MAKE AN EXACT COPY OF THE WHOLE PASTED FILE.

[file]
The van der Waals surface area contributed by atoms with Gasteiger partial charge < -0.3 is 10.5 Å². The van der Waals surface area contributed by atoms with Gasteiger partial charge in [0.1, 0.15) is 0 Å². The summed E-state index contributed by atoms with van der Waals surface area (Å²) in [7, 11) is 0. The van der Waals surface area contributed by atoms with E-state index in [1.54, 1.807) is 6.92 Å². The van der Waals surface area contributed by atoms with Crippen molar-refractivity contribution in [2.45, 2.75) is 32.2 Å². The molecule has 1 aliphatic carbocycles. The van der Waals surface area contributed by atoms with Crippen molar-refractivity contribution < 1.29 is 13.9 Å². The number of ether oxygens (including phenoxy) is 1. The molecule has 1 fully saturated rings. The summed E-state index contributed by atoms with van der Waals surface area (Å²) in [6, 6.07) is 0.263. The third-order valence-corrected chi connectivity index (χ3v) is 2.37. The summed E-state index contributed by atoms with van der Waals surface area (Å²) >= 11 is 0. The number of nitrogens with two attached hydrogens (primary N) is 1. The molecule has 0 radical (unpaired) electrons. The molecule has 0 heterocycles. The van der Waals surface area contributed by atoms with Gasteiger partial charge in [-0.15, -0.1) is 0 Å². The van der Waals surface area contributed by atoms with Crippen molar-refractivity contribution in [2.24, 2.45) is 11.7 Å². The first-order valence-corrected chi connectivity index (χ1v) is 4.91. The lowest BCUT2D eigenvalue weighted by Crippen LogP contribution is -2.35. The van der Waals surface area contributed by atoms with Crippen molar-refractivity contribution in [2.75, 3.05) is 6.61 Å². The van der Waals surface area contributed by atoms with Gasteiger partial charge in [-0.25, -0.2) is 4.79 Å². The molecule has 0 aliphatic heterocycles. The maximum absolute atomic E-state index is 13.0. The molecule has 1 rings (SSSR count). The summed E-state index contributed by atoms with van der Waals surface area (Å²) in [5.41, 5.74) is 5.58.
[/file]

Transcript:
The van der Waals surface area contributed by atoms with Gasteiger partial charge < -0.3 is 10.5 Å². The van der Waals surface area contributed by atoms with Gasteiger partial charge in [0.1, 0.15) is 0 Å². The summed E-state index contributed by atoms with van der Waals surface area (Å²) in [7, 11) is 0. The van der Waals surface area contributed by atoms with E-state index in [1.54, 1.807) is 6.92 Å². The van der Waals surface area contributed by atoms with Crippen molar-refractivity contribution in [2.45, 2.75) is 32.2 Å². The molecule has 1 aliphatic carbocycles. The van der Waals surface area contributed by atoms with Crippen molar-refractivity contribution < 1.29 is 13.9 Å². The number of ether oxygens (including phenoxy) is 1. The molecule has 1 fully saturated rings. The summed E-state index contributed by atoms with van der Waals surface area (Å²) in [6, 6.07) is 0.263. The third-order valence-corrected chi connectivity index (χ3v) is 2.37. The summed E-state index contributed by atoms with van der Waals surface area (Å²) >= 11 is 0. The number of nitrogens with two attached hydrogens (primary N) is 1. The molecule has 0 radical (unpaired) electrons. The molecule has 0 heterocycles. The van der Waals surface area contributed by atoms with Gasteiger partial charge in [-0.15, -0.1) is 0 Å². The van der Waals surface area contributed by atoms with Crippen molar-refractivity contribution in [2.24, 2.45) is 11.7 Å². The first-order valence-corrected chi connectivity index (χ1v) is 4.91. The lowest BCUT2D eigenvalue weighted by Crippen LogP contribution is -2.35. The van der Waals surface area contributed by atoms with Crippen molar-refractivity contribution in [2.75, 3.05) is 6.61 Å². The van der Waals surface area contributed by atoms with Gasteiger partial charge in [-0.25, -0.2) is 4.79 Å². The molecule has 0 aliphatic heterocycles. The maximum absolute atomic E-state index is 13.0. The molecule has 1 rings (SSSR count). The summed E-state index contributed by atoms with van der Waals surface area (Å²) in [5.41, 5.74) is 5.58.